Once most of southeast England was under control, Claudius himself arrived, bringing reinforcements. He supposedly led the Romans to victory against the Catevellauni at Colchester before returning to Rome. The four legions split up under their own commanders, to conquer different parts of the country. For instance, the future Emperor Vespasian (founder of the Flavian dynasty) led the second legion along the south coast, capturing hill forts such as Maiden Castle as well as the Isle of Wight. Eventually, the border of Roman territory ran from the mouth of the River Severn to the mouth of the River Humber.

Consolidation of the Conquest

Under later governors advances were made into Wales (though it was not fully conquered until the later first century) and northern England. Britain also began to develop as a recognisably Roman province, with towns, roads, army bases and other features of Roman control. By this time the south of the country was pacified.

Boudicca’s Revolt

Boudicca was the Queen of the Iceni tribe in East Anglia. After the death of her husband Prasutagus, the Roman procurator6 seized his property, which should have gone to Boudicca and her daughters, and that of the Iceni nobility. When Boudicca protested, she was flogged and her daughters were raped.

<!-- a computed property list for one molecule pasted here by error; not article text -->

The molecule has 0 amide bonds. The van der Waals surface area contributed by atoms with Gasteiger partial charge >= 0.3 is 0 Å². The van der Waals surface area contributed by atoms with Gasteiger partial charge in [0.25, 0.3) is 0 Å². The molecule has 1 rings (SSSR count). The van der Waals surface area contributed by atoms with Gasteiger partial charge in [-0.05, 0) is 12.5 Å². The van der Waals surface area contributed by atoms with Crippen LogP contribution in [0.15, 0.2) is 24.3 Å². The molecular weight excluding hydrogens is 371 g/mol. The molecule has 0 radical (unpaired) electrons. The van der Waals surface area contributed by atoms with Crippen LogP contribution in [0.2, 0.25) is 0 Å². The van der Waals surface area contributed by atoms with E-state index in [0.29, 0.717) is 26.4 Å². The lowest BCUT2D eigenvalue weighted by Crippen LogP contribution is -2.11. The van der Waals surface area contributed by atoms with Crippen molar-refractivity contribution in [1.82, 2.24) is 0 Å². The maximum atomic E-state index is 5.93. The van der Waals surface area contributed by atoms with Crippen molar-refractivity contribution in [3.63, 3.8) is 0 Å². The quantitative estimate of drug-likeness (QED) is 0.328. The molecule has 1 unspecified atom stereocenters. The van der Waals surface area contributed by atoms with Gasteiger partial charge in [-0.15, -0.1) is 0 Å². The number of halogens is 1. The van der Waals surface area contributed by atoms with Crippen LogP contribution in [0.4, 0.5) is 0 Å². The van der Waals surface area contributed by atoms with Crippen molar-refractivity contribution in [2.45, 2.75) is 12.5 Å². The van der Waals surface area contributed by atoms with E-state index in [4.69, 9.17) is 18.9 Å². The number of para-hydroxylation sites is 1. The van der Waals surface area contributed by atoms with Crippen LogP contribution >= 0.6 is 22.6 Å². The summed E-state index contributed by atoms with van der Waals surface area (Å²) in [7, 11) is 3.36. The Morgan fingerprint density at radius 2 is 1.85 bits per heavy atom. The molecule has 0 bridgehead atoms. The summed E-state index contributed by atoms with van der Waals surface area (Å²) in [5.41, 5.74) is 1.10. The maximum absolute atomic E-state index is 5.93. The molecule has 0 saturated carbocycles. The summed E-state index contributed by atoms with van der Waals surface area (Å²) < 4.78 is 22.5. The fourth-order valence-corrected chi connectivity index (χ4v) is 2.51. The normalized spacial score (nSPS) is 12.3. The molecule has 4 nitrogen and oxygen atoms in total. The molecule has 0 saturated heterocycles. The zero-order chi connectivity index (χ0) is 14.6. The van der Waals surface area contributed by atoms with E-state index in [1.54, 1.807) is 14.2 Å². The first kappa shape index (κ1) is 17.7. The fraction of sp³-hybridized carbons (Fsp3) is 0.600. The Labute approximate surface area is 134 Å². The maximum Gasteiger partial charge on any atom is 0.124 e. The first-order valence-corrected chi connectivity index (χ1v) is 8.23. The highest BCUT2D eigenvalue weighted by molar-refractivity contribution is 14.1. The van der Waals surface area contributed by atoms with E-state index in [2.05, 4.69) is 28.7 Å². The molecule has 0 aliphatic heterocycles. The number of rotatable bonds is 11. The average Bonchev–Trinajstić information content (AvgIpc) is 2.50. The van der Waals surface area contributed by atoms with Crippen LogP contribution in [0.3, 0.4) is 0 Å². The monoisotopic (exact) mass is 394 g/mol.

Unsurprisingly, this did not go down well with Boudicca or the Iceni. In 60 AD, she led a rebellion of the Iceni and the neighbouring Trinovantes against the Romans. They were very successful at first, sacking and razing London, Colchester and St Albans, all major Roman towns by this point, and killing thousands of Romans and Romanised Britons while the Governor, Suetonius Paulinus, was away attacking Anglesey.

Paulinus, receiving news of the revolt, hurried back and marshalled his forces somewhere in the Midlands (possibly near Mancetter). He had about 10,000 men, while the Britons reportedly had 100,000. You might think that this was certain to be an overwhelming victory for the Britons. You’d be wrong. They were defeated by the disciplined Roman army and Boudicca died7.

The Conquest of Scotland

By 79 AD, most, if not all, of northern England was under Roman control, and the new governor, Gnaeus Julius Agricola, was able to turn his attention to Scotland. Over a period of five years (79 AD to 84 AD) he occupied southern Scotland and pushed further north, defeating the locals and building forts as he went. The most conclusive Roman victory was a major battle at a place called Mons Graupius8. He won the battle and began to advance even further, but he was recalled to Rome the same year. The lack of troops meant that the Romans could not continue to hold Scotland permanently.